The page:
August 26, 2011 / 10:37 AM / 7 years ago

Kazakh bank Alliance cuts dividend on pref shares

* Shareholders agree to slash preferred share dividend

* Dividend was part of debt restructuring plan

* Posts 4.4 bln tenge H1 net loss vs year ago 310 mln pft

ALMATY, Aug 26 (Reuters) - Shareholders in Alliance Bank , Kazakhstan’s sixth-largest lender by assets, approved a plan to slash dividends on preferred shares in an attempt to restore its capital, the bank said on Friday.

Alliance, majority owned by the state since completion of a debt restructuring plan last year, also posted a net loss of 4.4 billion tenge ($30 million) in the first six months of 2011 versus a year-ago profit of 310 billion.

The bank published its first-half financial results on its website, www.alb.kz, without giving a reason for the loss or any further details.

Alliance was among a group of Kazakh banks to default during the global financial crisis, before completing debt restructuring programmes that installed the state as the largest shareholder.

Since Alliance’s restructuring was completed, sovereign wealth fund Samruk-Kazyna has owned 67 percent of the preferred and common shares in the bank. The remainder is split between more than 2,000 minority shareholders.

Alliance’s creditors agreed to write off debts of about $3.5 billion in return for their 33 percent stake. Part of this debt was converted into preferred shares with a guaranteed dividend of 2,680 tenge each.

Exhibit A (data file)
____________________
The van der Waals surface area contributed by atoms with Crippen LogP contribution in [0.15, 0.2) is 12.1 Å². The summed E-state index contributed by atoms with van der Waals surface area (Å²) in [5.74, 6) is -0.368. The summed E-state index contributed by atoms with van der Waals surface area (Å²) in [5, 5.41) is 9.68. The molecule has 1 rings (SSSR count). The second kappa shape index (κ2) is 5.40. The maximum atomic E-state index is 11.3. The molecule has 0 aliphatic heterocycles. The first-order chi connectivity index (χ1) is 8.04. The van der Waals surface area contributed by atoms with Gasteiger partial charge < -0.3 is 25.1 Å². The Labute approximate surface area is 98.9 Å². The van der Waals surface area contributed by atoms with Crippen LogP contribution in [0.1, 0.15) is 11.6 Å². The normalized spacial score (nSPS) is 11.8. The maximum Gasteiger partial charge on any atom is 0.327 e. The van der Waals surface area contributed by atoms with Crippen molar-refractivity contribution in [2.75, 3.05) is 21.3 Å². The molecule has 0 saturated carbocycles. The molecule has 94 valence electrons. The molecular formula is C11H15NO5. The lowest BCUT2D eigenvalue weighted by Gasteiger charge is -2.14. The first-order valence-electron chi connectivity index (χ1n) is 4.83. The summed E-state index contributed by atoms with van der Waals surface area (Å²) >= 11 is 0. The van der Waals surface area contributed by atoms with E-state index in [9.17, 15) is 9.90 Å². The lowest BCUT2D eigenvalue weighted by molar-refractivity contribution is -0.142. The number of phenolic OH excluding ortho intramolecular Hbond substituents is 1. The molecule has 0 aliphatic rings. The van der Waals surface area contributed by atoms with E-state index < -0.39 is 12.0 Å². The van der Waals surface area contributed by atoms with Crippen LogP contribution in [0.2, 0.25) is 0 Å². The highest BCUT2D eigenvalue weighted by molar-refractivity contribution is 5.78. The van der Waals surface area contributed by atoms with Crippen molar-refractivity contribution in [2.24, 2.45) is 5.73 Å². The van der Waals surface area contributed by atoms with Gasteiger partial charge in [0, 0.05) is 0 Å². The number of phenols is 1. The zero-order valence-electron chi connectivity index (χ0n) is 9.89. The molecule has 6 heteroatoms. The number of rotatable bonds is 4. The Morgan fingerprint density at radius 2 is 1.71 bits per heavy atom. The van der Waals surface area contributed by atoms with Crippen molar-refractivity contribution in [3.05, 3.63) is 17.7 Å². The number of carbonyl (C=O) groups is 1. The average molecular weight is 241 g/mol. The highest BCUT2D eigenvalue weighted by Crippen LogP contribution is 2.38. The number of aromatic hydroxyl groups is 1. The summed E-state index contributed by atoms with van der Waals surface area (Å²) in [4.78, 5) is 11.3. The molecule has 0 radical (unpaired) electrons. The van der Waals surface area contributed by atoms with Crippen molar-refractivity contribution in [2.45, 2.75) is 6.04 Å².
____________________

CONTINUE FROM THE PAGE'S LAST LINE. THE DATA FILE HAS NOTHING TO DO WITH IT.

But Alliance said in a statement its shareholders had agreed at a meeting on Thursday to lower the dividend payable on each preferred share to 100 tenge.

Alliance had negative capital of 105 billion tenge at the end of 2010, according to its own accounts audited to international standards.

The bank has said it is in talks on the sale of a minority stake to the European Bank for Reconstruction and Development, but it has not revealed the size of the stake or the identity of the possible seller or sellers.

Chief Executive Maksat Kabashev said in the statement Alliance would be able to attract investors and enter capital markets after restoring its capital to international standards. (Reporting by Olga Orininskaya; Writing by Robin Paxton; Editing by David Holmes)

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